JOURNAL ARTICLE

Effects of dietary daidzein and its metabolite, equol, at physiological concentrations on the growth of estrogen-dependent human breast cancer (MCF-7) tumors implanted in ovariectomized athymic mice

Young H Ju, Jodi Fultz, Kimberly F Allred, Daniel R Doerge, William G Helferich
Carcinogenesis 2006, 27 (4): 856-63
16399773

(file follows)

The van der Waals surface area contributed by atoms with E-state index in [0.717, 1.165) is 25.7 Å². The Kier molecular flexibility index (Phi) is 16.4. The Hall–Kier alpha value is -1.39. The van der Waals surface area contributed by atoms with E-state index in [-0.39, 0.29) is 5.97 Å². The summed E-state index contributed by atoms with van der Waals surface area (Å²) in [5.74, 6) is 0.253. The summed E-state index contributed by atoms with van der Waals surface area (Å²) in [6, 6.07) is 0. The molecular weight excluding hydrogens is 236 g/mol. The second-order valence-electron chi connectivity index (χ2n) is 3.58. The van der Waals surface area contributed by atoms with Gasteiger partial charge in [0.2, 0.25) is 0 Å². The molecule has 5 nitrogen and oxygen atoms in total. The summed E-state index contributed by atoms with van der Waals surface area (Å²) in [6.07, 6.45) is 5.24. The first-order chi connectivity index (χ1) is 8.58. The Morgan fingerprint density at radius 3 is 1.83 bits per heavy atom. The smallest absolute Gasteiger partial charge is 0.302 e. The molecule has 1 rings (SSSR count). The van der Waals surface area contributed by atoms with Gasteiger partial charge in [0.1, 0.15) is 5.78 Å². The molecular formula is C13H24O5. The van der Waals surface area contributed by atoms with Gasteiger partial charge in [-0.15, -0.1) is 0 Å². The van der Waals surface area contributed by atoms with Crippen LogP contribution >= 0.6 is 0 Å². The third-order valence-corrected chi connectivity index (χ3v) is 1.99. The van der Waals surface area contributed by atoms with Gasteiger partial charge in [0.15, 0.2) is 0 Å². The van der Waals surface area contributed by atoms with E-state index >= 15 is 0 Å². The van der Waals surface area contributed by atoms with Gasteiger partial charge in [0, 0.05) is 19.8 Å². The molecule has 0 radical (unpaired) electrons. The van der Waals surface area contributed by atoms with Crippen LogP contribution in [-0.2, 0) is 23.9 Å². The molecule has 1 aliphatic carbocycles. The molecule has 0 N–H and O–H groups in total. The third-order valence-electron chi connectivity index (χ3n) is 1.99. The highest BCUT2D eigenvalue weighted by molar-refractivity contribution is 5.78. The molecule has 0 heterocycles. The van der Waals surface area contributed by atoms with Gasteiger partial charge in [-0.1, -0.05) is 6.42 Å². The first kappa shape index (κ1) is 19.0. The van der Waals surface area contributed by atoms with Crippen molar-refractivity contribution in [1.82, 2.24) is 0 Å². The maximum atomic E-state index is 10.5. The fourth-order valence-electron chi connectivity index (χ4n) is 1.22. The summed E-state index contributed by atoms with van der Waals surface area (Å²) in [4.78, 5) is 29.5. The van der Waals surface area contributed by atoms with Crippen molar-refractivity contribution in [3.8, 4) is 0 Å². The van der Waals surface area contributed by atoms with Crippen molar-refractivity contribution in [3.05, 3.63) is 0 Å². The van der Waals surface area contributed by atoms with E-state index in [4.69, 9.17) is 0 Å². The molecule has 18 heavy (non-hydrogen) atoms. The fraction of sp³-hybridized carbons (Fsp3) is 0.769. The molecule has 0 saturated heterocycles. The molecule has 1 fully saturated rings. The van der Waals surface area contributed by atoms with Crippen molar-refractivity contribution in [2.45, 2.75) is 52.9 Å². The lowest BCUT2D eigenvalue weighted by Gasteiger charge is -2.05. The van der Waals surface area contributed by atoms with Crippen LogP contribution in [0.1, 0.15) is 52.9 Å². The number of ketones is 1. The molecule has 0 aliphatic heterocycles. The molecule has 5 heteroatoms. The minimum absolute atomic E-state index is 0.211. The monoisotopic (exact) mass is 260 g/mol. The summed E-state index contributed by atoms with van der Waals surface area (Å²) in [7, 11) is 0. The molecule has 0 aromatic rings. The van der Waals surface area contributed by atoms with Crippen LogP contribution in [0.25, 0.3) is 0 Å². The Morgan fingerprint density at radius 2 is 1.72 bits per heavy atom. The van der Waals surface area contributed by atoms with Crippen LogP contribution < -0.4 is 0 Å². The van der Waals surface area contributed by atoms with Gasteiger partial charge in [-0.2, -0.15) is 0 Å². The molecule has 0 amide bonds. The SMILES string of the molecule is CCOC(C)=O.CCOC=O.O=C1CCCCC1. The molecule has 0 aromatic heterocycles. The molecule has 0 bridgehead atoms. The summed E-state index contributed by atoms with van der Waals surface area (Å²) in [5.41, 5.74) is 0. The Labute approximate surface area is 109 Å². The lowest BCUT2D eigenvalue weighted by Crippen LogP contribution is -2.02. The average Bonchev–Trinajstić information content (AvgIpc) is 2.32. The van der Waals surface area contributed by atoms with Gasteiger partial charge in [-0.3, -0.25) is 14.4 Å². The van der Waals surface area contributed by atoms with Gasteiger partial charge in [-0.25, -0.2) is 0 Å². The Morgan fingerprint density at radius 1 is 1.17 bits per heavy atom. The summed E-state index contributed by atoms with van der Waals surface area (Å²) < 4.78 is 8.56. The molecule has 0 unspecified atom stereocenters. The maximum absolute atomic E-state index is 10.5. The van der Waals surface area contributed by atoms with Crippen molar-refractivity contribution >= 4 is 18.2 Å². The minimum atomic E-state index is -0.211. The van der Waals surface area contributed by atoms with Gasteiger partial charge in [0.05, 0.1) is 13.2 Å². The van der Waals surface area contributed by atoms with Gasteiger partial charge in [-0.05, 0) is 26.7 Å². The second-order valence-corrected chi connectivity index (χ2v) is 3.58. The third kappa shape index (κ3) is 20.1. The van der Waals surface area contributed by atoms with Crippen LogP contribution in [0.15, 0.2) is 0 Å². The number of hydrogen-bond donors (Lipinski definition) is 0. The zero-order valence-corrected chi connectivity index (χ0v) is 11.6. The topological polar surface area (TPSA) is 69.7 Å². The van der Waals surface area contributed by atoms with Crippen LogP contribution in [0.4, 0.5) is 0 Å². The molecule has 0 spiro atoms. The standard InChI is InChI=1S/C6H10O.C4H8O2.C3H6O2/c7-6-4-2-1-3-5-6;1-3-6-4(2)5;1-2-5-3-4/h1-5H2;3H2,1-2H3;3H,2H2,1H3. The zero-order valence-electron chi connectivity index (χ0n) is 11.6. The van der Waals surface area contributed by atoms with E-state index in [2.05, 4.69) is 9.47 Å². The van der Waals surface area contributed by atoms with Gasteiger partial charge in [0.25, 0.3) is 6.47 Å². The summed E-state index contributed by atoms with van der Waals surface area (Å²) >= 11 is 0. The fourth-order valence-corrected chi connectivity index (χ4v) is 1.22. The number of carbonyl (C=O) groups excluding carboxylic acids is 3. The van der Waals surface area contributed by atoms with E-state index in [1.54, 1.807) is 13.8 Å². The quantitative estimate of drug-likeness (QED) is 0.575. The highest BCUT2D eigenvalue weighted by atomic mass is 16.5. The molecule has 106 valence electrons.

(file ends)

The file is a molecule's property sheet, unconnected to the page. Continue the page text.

Genistein and daidzein are the main isoflavones in legumes. Equol is an intestinal bacterial metabolite of daidzein. In this study, we evaluated the estrogenic potential of daidzein and synthetic (+/-)-equol to stimulate growth of estrogen-dependent breast cancer (MCF-7) in vitro and in vivo. We hypothesize that estrogenic effects of daidzein and (+/-)-equol could modulate the growth of MCF-7 cells both in vitro and also once implanted into ovariectomized athymic mice. At concentrations between 0.001 and 50 microM, daidzein and (+/-)-equol stimulated the growth of MCF-7 cells with maximal stimulation at 1 muM in vitro. To evaluate their effects on the growth of MCF-7 cells implanted in ovariectomized athymic mice, two dietary dose-response studies [daidzein (125, 250, 500 and 1000 p.p.m.) and (+/-)-equol (250, 500 and 1000 p.p.m.)] were conducted. Tumor size and body weight were monitored weekly during the study. At completion of the study, we analyzed cellular proliferation of tumors using immunohistochemical staining (ki-67), pS2 expression in tumors using a real time quantitative reverse transcription-polymerase chain reaction (qRT-PCR), and total daidzein and (+/-)-equol levels in plasma using liquid chromatography-electrospray tandem mass spectrometry (LC-ES/MS/MS). Dietary daidzein had a slight but significant stimulatory effect on MCF-7 tumor growth in mice. No significant induction of pS2 mRNA (an estrogen-responsive marker) in tumors by dietary daidzein was observed. Total plasma daidzein concentrations in plasma were between 0.25 and 1.52 microM. Dietary equol treatment (for 37 weeks) did not stimulate MCF-7 tumor growth. There were no statistical differences in tumor size, proliferation and pS2 expression among any treatment groups. Total equol concentrations in plasma were 2.10-3.21 microM. In conclusion, daidzein and (+/-)-equol have proliferative effects on MCF-7 cell growth in vitro within the concentration range tested. Dietary daidzein had a slight but significant stimulatory effect on tumor growth, whereas (+/-)-equol did not stimulate the growth of estrogen-dependent breast tumor growth in athymic mice, increase the cell proliferation in tumors, or induce an estrogen-responsive pS2 expression. Total daidzein or (+/-)-equol plasma levels in mice fed the isoflavones were in the range that stimulated MCF-7 cell growth in vitro. These results suggest that pharmacokinetic and/or metabolic factors attenuate the estrogenic effects of daidzein and equol in vivo.

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